This is the first time that payloads were launched into two different orbits in what is the agency's longest mission so far
The Indian Space Research Organisation (ISRO) successfully launched its satellite SCATSAT-1 for ocean and weather related studies from Sriharikota in the Indian state of Andhra Pradesh today.
Carrying the 377 kg SCATSAT-1 and seven other satellites, India's Polar Satellite Launch Vehicle, PSLV-C35, lifted off from ISRO's first launch pad at the Satish Dhawan Space Centre at 9.12 AM.
Lauding ISRO for the historic feat, President Pranab Mukherjee congratulated the organisation.
Echoing similar sentiments, Prime Minister Narendra Modi said that this was a moment of immense joy and pride for India.
"Our space scientists keep scripting history. Their innovative zeal has touched the lives of 125 crore Indians & made India proud worldwide," he said in a tweet.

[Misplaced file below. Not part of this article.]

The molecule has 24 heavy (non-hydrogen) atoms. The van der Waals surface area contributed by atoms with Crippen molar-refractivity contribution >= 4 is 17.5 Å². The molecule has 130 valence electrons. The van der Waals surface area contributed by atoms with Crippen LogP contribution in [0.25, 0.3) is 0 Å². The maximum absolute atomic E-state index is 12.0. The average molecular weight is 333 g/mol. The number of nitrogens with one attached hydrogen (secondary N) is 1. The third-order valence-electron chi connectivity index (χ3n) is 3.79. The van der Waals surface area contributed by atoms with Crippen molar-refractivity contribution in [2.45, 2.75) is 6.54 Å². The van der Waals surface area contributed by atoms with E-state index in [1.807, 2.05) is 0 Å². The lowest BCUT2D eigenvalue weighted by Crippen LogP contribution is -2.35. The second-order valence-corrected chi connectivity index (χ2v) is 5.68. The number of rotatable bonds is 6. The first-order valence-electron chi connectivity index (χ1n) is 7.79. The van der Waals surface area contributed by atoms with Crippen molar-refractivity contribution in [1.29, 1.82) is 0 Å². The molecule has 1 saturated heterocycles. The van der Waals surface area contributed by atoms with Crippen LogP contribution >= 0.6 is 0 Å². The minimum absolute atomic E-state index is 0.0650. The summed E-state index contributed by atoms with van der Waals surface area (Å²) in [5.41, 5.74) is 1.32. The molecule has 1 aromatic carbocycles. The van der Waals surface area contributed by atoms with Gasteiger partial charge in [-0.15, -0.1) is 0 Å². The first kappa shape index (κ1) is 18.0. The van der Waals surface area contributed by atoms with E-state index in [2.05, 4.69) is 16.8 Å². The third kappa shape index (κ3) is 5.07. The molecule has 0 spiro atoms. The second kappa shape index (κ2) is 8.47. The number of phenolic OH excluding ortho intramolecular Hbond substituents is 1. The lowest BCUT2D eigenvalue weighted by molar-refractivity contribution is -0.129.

This was the first mission of PSLV in which it launched its payloads into two different orbits. The co-passenger satellites were from the US, Canada and Algeria besides from Indian Universities.
ISRO's SCATSAT-1 can generate accurate data on wind patterns over the ocean surface. It is a continuity mission for the Oceansat-2, which has exhausted its operational life. The expected lifespan of SCATSAT-1 is expected to be five years.
The seven other co-passengers in today's mission included three small satellites from Algeria meant for earth observation, remote sensing and technology demonstration, a commercial high resolution imaging micro-satellite of an US agency, the nano-satellite NLS-19 of Canada to experiment on reduction of space debris and two nano-satellites of IIT, Bombay and the PES University, Bengaluru.